Tough Stretch Will Test Astros' Mettle

added 6/25/2015 by Bob Hulsey

Back in February, I typed this column in which I said we should stop calling the Astros young. But Jeff Luhnow, by desperation or design, has opened the spigot of young talent flowing to the parent club and it has provided a significant infusion of key upgrades looking to keep the Astros atop the American League West where few expected them to be.

The pitching staff has added 21-year-old Lance McCullers, Jr. (3-2, 2.45 ERA in 7 starts) and 23-year-old Vincent Velasquez (0-0, 4.15 ERA in 3 starts) to the rotation while veteran Scott Feldman (4-4, 4.80 ERA) heals, moving Roberto Hernendez (2-5, 4.74 ERA) to the bullpen. The Astros have also enjoyed the return of 25-year-old Brett Oberholtzer (2-1, 2.81 ERA in 6 starts).

All of this has quieted the talk of Houston needing to trade for a top starting pitcher to match with Dallas Keuchel (8-3, 2.35 ERA) and Collin McHugh (8-3, 4.80 ERA). Overall, the Astros enter the current homestand with a 3.66 ERA, good for fourth in the American League.

When Feldman returns next month, I expect Velasquez to be sent back to the minors unless he finds a way to last deeper into his starts than he has recently. Between Keuchel, McHugh, McCullers, Feldman and Oberholtzer, the Astros have a chance to get dominant pitching on any given night. How much would a Cole Hamels or Johnny Cueto legitimately add to their playoff hopes?

Likewise, the Jeckyll-and-Hyde offense received a needed boost with the call-up of 20-year-old Carlos Correa, the former first overall pick of the 2012 draft. Correa has stepped up to the big leagues as if he was meant to be there all the time, hitting .300 in his first 16 games with four homers and 12 RBIs.

24-year-old outfielder Preston Tucker (.250, 4 HRs, 15 RBIs in 37 games) and 22-year-old Domingo Santana (.227, 2 HRs, 6 RBIs in 8 games) have also filled in well since their call-ups. The lefty-hitting Tucker may be a keeper for the rest of the season while I expect Santana to return to AAA Fresno once Jake Marisnick comes off the disabled list.

The youth movement will be tested in the next few weeks as the Astros faces their firmest tests yet. The New York Yankees (aka "The Best Team Money Can Buy") starts it with a four-game weekend series at Minute Maid followed by three games with the Kansas City Royals (aka "The American League All-Stars"). Then, before the All-Star Break, Houston hits the road for 10 games against Boston, Cleveland and Tamps Bay.

If the Astros split their next 20 games, they'll be 52-42 (.553 - a 90-win pace) and should be considered legitimate playoff contenders. However, if there's a point where our Cinderella's carriage returns to a pumpkin as the clock strikes Midnight, this could be that stage where it happens.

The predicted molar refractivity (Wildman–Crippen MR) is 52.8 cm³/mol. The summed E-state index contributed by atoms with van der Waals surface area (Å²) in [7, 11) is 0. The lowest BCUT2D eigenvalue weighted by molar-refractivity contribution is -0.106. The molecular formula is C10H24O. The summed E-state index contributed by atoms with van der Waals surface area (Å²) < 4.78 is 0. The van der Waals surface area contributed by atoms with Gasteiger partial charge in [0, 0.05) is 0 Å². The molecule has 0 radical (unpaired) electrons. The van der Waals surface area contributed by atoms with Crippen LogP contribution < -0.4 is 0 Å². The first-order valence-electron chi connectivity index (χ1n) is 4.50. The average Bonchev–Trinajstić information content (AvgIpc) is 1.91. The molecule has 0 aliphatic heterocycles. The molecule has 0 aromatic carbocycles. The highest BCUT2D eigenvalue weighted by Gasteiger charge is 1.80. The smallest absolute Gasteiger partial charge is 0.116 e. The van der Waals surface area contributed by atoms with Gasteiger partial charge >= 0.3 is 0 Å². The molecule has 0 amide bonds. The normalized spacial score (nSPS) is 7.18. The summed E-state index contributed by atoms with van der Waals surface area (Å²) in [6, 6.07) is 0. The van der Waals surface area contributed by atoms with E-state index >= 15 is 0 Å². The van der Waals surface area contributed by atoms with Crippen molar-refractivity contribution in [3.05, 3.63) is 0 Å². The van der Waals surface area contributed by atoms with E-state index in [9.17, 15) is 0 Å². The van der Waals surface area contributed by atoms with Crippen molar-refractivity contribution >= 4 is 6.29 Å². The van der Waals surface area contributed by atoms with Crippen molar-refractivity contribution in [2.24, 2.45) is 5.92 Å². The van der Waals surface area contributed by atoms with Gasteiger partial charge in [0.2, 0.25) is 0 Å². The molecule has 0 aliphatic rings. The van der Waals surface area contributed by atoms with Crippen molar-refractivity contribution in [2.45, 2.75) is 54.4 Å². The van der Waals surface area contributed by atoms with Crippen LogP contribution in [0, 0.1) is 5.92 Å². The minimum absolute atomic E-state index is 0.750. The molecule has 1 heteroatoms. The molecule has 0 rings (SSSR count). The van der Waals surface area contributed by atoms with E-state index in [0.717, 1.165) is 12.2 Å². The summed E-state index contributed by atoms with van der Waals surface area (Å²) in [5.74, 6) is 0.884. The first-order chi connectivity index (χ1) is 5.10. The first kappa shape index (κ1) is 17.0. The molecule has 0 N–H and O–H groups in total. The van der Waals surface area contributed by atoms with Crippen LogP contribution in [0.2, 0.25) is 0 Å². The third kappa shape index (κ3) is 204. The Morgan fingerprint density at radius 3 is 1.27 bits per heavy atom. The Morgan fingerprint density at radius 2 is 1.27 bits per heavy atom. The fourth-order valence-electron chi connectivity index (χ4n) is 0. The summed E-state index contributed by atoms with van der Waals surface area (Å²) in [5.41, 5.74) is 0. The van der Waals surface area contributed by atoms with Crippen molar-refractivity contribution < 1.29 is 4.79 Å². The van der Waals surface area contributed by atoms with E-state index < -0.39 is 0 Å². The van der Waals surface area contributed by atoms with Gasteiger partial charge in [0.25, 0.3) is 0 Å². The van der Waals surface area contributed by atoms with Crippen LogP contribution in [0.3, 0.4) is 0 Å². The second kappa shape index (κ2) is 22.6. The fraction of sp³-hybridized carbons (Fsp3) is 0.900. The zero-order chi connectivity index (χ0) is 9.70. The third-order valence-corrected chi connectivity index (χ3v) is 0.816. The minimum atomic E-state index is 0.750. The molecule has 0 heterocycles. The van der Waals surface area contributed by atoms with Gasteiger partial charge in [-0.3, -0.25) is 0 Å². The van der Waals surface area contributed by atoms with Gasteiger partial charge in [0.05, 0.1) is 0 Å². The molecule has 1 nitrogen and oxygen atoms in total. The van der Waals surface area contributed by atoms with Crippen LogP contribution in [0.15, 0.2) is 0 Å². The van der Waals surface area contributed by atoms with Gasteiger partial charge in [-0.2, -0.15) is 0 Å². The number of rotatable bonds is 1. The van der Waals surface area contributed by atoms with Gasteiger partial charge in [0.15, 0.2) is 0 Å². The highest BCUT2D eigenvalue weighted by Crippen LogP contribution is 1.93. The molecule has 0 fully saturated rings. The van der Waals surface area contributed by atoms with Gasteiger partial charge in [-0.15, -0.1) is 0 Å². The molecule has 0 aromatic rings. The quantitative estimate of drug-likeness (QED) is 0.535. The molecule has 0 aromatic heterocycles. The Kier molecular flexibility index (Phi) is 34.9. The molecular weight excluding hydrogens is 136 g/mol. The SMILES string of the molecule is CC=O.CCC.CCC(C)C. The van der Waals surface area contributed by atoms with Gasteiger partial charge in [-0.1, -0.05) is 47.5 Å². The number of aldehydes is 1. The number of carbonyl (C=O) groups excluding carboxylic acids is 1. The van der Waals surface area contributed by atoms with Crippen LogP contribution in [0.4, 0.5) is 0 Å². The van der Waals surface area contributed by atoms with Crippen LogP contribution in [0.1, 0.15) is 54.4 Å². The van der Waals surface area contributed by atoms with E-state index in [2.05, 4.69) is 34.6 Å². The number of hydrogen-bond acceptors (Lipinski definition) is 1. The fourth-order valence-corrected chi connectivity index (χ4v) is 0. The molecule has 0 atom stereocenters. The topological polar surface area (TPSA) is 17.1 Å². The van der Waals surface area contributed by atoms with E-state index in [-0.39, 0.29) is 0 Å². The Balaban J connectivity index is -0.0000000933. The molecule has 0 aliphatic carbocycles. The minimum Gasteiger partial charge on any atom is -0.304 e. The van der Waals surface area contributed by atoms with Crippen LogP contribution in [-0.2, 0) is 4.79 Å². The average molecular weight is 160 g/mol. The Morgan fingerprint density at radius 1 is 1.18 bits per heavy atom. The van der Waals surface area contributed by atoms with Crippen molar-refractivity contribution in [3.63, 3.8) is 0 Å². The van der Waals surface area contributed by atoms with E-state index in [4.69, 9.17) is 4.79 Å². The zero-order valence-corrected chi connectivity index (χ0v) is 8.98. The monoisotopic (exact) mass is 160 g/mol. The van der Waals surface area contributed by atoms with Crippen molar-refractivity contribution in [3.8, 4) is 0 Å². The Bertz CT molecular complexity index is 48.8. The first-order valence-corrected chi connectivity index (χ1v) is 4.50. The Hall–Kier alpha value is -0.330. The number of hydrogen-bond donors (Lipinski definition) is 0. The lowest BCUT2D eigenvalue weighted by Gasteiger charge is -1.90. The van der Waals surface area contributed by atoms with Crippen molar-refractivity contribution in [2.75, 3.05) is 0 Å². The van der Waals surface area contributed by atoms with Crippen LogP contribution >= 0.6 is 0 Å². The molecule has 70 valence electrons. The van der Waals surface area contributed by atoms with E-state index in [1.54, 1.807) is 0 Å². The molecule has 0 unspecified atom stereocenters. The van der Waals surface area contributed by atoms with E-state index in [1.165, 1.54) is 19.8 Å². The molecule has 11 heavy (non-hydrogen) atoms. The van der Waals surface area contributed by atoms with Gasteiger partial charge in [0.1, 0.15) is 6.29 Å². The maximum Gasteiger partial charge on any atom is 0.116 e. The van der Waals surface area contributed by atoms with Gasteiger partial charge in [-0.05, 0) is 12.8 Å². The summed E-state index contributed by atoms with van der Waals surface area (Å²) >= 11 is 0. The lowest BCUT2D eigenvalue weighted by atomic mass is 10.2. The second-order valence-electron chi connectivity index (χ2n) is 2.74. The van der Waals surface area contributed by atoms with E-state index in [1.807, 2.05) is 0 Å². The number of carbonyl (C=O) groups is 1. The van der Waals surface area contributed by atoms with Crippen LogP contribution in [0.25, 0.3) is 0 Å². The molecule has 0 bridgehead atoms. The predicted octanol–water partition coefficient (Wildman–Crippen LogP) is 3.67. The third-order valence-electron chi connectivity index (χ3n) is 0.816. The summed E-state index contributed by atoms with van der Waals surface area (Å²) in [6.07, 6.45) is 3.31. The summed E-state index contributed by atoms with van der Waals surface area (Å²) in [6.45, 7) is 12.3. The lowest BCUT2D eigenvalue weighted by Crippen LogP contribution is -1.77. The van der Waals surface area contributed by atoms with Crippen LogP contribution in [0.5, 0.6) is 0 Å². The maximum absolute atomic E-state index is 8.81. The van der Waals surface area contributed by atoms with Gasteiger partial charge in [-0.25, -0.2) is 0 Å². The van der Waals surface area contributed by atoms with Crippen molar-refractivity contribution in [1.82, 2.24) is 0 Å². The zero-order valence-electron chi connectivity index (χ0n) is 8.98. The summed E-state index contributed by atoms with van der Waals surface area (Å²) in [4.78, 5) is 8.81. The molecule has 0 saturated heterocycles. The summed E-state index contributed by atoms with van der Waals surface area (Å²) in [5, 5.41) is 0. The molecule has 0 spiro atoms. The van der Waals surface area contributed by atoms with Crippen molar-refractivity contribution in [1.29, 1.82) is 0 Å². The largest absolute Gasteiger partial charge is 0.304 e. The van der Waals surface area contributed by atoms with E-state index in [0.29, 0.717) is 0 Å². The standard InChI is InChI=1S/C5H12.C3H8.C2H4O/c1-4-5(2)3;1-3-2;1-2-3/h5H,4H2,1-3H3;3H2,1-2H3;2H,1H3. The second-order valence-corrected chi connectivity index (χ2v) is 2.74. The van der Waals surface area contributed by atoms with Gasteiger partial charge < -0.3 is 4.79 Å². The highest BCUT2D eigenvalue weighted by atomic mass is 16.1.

Should the Astros dominate the Yankees and Royals this week, we can stop pinching ourselves and recognize that the long slog of desolation is over and the Master Plan worked surprisingly well despite Cardinal attempts to sabotage it.

But that's for another column.

There's bound to be a trade or two before the July 31 deadline to add a few more pieces for a stretch run. The bullpen has been quite good (aside from Chad Qualls who has become the new flashpoint of criticism) but you can see cracks in the foundation from overuse.

The offense could use some better parts but where exactly do you upgrade? At third base where Luis Valbuena leads the team in homers? At DH where Evan Gattis leads the team in RBIs? At first base where Chris Carter could ignite as he did last summer? When Jed Lowrie returns from his thumb injury, he will probably become a "super sub" to spell the rest of the infield and provide some better matchups for the decision scientists to exploit.

The Astros were 13th in the AL in batting average when they left on their road trip (.235) but, coming into Wednesday's game, their team average was up to .242 - still 13th best but a big improvement. The Astros are first in the league in home runs (107), third in runs scored (331) and fourth in OPS (.739) despite so many strikeouts (a league-high 689).

Plus, the minor league cupboards are not bare by any means. More fresh faces are on their way to Houston and it remains to be seen how Luhnow will make room for all of them or if some will become trade pieces for veteran upgrades as they begin thinking about the post-season instead of just the regular season.

Winning in the playoffs is a much harder proposition (ask Moneyball maharishi Billy Beane who still hasn't won one). The next 20 games are the big challenge for now. Turning potential to excellence can wait for another time. The Astros are feeling young again and, for once, that's in a good way.